Friday was a bit of a sleep in, followed by a trip into town for brunch.  I had my usual steak and eggs (and hashbrowns and toast!), the kids had pancakes.  Went into Orscheln to pick up a few things (new ball for my tractor, a replacement pin for the RTV’s hitch which somehow fell off, a bag of T-Post insulators, and some truck bed spray I want to try on the cattle scales to make them less slippery).  Also wanted to pick up a few boxes of lag bolts for assembling the fishing dock with – and had Kenn, the manager, tell me he was being snubbed by the local nuts and bolts guys – he apologized, but couldn’t even order them for me.  Ran up to PEJepson lumber, whom I placed a $3K lumber order with earlier in the week, and added their entire supply of (123) 3/8″ 3.5″ galvanized lag bolts and washers to my order.  I was expecting to have that lumber order delivered early next week, but to my surprise they told me they were coming out later that day!  (and they did…)  Friday evening Evia arrived a bit later than I expected.  Actually texted her and got a “be there soon” reply.  Apparently we have different definitions of “soon”, with her arriving about 2 hours later after going into town and doing some shopping for the weekend supplies.  No big deal… Earlier in the day Frank and later Gabby had come over to the coral where I was working and gave me a hand.  I went back there when I expected Evia to arrive so I could open the gate for her, and ended up having a lot of time to look at the corral and figure out what I wanted to do next.  At sundown, I gave up and went back in. 

Saturday started with a surprise call from the Fence Guy – a gentlemen I’ve been trying to get to come out for about 2 years.  Eventually enrolled the help of my neighbors.  Between them mentioning me at every opportunity and/or eventually make it to the top of his list, he called.  Showed up about 30 minutes later and we spent a pleasant 2 hours touring the farm and reviewing the fencing plan I had sketched up previously and provided him.  Sounds like he is going to be able to do it all (new southern woven wire/hedge post perimeter fence, new pasture fences, and fencing around the new pond (all integrated together in one master plan of course!)) and will be complete by the end of May.  This is an effort that should last at least 30 years, so well worth doing right.  Rest of the day was spent reworking parts of the corral with Evia’s help – we ended up pulling 4 post and repositioning them to tightening up the squeeze section so the cattle would go into single file mode quicker.  As originally laid out, we found ourselves having a lot of jostling for position, often with cattle jams.  Hopefully this will reduce that problem.  Between Friday and Saturdays work we also installed an inside wide to tighten things up a bit – we are trying to prevent them from doing anything other than single file through most of the run.  Ends up being off by a couple of inches is enough to cause problems (e.g.  at 31″ they will try and push past one another, at 28″ they wont…).  Hopefully the rail will do the trick.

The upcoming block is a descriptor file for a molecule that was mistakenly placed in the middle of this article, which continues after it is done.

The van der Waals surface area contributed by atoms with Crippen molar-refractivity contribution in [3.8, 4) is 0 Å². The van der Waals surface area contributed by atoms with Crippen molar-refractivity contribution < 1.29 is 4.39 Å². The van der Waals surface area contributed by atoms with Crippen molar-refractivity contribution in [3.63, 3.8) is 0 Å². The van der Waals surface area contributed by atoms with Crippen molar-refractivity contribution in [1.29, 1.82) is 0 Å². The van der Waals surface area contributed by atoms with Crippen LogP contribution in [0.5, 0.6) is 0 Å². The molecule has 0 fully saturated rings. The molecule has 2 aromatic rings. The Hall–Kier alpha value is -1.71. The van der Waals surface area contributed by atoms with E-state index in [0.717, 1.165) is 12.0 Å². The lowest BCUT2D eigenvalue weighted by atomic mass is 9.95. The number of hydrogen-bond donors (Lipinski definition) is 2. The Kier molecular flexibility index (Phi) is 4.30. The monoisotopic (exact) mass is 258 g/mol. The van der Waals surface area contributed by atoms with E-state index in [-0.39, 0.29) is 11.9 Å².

Sunday – Evia and the kids go home tonight.  Evia put the roast I took out of the freeze on Thursday into the slow cooker – good meal tonight!  I wrote the previous post this morning while eating a late breakfast.  Went and finished a new slide gate for the corral after that.  Evia is working on her kitchen garden.  I came in and decided to make this post!  Going to have to drill the base holes for the fishing dock today – apparently we have a lot of rain.  It was muddy down there Friday and Saturday, put apparently the winds have dried it out to where I can get the tractor in.  Might be my last chance, rain is forecast much of the coming week, and once this ground goes underwater, it will be a lot harder to drill!  So… guess I’ll end and go do that.

More later, I’m up here soloing it all week… if having a cat and dog with me qualifies as soloing.

OK – quick edit:.  Added the photo of the first flower of spring around here up at the top of the post.  Below is the results of our afternoon effort.  The water level will be about 5 feet below the top of those 6×6 posts once the pond fills.  The deck itself should be a foot or two above water level, which means during flood it will go underwater briefly. 

Don’t like it when we are rushed, but with rain foretasted as a possibility most of the week, we really needed to get this in today.  If you look at the tractor marks in the ground, I went right up to the current waters edge, and sometimes just a bit beyond.  One or two good rains and the pond will rise to where I wouldn’t have been able to do this – at least not from the angle I did it from.  The deck will be 8’x12′ with a 4′ walkway out to it.  If the weather permits I’ll get all the post in this week and most of the cross bracing.  FWIW – setting a 16′ treated 6×6 is pretty much my limit for what I can do by myself.  Its a lot easier to work these things with two.  Of course, the tops will be trimmed even when done and will serve as post for the handrails.

Oh, last but not least:  We have a pair of Canadian Geese visit us yesterday.  They where still hanging around today.